In the JournalsFrom OT Europe

Similar long-term outcomes seen after THA with cemented, cementless stems

Investigators of this study found outstanding long-term fixation of the acetabular shell and femoral stem among patients younger than 50 years who underwent simultaneous bilateral total hip arthroplasty with a cemented stem in one hip and an uncemented component in the other.

Researchers evaluated 171 patients who underwent total hip arthroplasty (THA) with a minimum follow-up of 25 years and a mean follow-up of 26.1 years. The mean age at surgery was 47.7 years. Patients’ hips were randomized to receive treatment with either a cemented or cementless stem, and the contralateral hip received the other implant.

Investigators assessed patients at 3 months and 1 year, and then at either 2 years or 3 years after arthroplasty with radiographs, Harris Hip score, WOMAC index score, VAS for pain and the University of California, Los Angeles (UCLA) activity score. CT scans were performed in all patients at the last follow-up.  Investigators also used the Kaplan-Meier analysis to determine survival rate of the prosthesis.

Findings showed the mean Harris Hip, WOMAC and UCLA activity scores were not significantly different for cemented and uncemented stems. Investigators noted at 26.1 years, both cemented and uncemented groups had similar survival rates for the acetabular and femoral components. ‒ by Monica Jaramillo

 

Disclosure: The researchers report no relevant financial disclosures.

Investigators of this study found outstanding long-term fixation of the acetabular shell and femoral stem among patients younger than 50 years who underwent simultaneous bilateral total hip arthroplasty with a cemented stem in one hip and an uncemented component in the other.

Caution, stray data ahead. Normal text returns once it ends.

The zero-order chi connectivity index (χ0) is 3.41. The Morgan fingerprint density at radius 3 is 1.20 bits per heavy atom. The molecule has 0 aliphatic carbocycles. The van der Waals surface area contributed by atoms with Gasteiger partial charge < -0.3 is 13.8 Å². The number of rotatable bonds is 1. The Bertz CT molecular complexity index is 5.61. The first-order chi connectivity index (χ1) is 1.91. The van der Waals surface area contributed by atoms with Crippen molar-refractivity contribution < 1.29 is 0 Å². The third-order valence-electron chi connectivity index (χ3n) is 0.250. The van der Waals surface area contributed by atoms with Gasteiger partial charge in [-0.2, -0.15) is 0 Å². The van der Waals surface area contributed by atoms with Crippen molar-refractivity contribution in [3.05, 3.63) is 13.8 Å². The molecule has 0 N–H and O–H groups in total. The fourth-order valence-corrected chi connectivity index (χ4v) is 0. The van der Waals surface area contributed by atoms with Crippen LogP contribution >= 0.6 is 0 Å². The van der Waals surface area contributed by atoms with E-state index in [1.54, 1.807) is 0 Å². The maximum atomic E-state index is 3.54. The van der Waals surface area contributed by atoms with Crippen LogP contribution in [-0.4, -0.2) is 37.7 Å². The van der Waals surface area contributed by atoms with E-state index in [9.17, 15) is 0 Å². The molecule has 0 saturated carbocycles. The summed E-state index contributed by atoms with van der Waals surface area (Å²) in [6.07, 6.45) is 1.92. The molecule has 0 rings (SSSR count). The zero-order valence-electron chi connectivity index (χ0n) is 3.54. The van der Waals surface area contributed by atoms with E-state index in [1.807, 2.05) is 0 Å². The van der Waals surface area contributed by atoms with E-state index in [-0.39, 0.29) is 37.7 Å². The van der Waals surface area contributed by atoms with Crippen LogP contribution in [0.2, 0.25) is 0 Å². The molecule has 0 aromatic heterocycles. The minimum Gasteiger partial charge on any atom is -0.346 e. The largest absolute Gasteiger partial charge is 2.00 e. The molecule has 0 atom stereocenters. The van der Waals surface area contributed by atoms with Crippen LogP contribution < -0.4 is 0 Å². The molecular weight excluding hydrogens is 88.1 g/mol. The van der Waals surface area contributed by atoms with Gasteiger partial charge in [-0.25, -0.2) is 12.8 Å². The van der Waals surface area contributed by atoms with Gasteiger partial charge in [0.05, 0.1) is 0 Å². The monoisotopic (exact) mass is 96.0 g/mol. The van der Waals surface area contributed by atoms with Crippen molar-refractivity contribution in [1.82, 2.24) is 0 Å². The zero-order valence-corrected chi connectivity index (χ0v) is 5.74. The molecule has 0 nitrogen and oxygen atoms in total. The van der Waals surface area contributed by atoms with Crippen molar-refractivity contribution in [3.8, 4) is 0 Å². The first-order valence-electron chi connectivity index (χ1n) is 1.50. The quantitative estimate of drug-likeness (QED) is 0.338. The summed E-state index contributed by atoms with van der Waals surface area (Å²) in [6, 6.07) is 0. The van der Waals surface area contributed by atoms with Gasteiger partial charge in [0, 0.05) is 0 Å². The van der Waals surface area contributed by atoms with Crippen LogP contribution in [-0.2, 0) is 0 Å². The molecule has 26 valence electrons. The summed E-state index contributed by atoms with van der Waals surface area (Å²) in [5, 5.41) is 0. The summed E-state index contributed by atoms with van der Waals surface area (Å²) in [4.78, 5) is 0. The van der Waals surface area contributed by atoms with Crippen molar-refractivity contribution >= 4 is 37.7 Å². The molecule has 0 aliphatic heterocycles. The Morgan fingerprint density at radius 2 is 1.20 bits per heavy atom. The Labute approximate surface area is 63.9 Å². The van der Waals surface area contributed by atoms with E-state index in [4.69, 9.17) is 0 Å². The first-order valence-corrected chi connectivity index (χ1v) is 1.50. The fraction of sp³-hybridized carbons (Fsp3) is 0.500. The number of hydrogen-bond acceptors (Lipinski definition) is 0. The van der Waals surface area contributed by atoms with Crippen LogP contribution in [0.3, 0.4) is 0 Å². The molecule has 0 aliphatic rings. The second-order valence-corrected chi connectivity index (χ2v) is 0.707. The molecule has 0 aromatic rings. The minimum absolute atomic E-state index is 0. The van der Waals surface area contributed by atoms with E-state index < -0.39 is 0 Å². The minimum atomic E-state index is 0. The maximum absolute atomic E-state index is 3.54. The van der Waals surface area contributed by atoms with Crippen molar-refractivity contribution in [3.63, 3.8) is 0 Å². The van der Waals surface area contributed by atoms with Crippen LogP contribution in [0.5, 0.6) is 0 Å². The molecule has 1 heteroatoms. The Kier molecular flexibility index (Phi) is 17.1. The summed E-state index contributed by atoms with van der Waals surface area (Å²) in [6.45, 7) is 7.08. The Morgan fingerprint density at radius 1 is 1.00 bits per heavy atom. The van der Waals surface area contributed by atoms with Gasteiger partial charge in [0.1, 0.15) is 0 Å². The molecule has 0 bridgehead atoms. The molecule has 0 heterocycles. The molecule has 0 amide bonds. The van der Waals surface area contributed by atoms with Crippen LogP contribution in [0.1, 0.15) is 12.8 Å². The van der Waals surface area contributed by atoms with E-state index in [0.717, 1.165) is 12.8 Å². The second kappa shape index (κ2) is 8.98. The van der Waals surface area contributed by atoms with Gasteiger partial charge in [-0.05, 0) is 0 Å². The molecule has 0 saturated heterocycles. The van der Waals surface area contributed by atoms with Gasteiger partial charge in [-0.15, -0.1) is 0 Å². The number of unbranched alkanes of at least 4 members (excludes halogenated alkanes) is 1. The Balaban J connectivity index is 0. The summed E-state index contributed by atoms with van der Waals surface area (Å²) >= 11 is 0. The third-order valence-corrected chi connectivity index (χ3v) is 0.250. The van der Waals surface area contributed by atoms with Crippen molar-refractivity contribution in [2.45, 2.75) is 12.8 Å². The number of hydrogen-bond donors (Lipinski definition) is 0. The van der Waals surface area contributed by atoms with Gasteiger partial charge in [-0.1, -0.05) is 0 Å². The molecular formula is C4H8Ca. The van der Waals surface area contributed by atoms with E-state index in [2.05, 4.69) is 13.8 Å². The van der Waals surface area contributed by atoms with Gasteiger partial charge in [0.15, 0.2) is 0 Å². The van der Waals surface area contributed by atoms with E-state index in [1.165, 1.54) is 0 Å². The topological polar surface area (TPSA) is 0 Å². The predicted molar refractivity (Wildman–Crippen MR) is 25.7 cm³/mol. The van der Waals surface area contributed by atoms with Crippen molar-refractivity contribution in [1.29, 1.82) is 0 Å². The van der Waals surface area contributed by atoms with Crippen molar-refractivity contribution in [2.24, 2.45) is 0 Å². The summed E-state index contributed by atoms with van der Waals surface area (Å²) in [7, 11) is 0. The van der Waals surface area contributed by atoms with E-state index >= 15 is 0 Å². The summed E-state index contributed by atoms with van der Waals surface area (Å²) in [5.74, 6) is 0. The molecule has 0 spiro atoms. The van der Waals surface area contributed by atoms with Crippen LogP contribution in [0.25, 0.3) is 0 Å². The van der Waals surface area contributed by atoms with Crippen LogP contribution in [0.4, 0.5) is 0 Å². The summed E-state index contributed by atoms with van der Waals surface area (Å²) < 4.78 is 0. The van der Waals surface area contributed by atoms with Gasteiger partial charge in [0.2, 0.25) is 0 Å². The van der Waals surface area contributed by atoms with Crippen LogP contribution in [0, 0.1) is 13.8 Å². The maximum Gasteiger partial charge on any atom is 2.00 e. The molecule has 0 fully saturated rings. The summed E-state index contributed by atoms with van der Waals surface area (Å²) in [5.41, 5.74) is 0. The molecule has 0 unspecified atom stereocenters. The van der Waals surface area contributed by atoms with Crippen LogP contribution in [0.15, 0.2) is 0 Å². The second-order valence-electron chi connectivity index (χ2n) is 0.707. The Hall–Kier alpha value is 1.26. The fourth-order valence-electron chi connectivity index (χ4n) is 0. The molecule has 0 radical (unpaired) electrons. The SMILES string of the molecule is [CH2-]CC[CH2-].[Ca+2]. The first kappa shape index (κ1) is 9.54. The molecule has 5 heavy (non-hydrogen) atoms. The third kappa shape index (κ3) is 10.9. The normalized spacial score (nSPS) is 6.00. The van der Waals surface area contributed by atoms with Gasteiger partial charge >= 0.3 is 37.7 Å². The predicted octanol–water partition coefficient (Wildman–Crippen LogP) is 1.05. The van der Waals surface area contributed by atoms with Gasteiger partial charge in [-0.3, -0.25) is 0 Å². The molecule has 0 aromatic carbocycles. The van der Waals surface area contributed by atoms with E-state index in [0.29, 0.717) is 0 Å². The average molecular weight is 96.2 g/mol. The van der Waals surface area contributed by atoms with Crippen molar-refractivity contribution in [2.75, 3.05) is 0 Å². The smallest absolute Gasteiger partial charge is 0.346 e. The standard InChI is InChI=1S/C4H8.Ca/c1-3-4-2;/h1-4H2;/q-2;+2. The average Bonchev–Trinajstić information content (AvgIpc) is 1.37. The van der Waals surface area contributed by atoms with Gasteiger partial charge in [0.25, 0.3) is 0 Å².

Researchers evaluated 171 patients who underwent total hip arthroplasty (THA) with a minimum follow-up of 25 years and a mean follow-up of 26.1 years. The mean age at surgery was 47.7 years. Patients’ hips were randomized to receive treatment with either a cemented or cementless stem, and the contralateral hip received the other implant.

Investigators assessed patients at 3 months and 1 year, and then at either 2 years or 3 years after arthroplasty with radiographs, Harris Hip score, WOMAC index score, VAS for pain and the University of California, Los Angeles (UCLA) activity score. CT scans were performed in all patients at the last follow-up.  Investigators also used the Kaplan-Meier analysis to determine survival rate of the prosthesis.

Findings showed the mean Harris Hip, WOMAC and UCLA activity scores were not significantly different for cemented and uncemented stems. Investigators noted at 26.1 years, both cemented and uncemented groups had similar survival rates for the acetabular and femoral components. ‒ by Monica Jaramillo

 

Disclosure: The researchers report no relevant financial disclosures.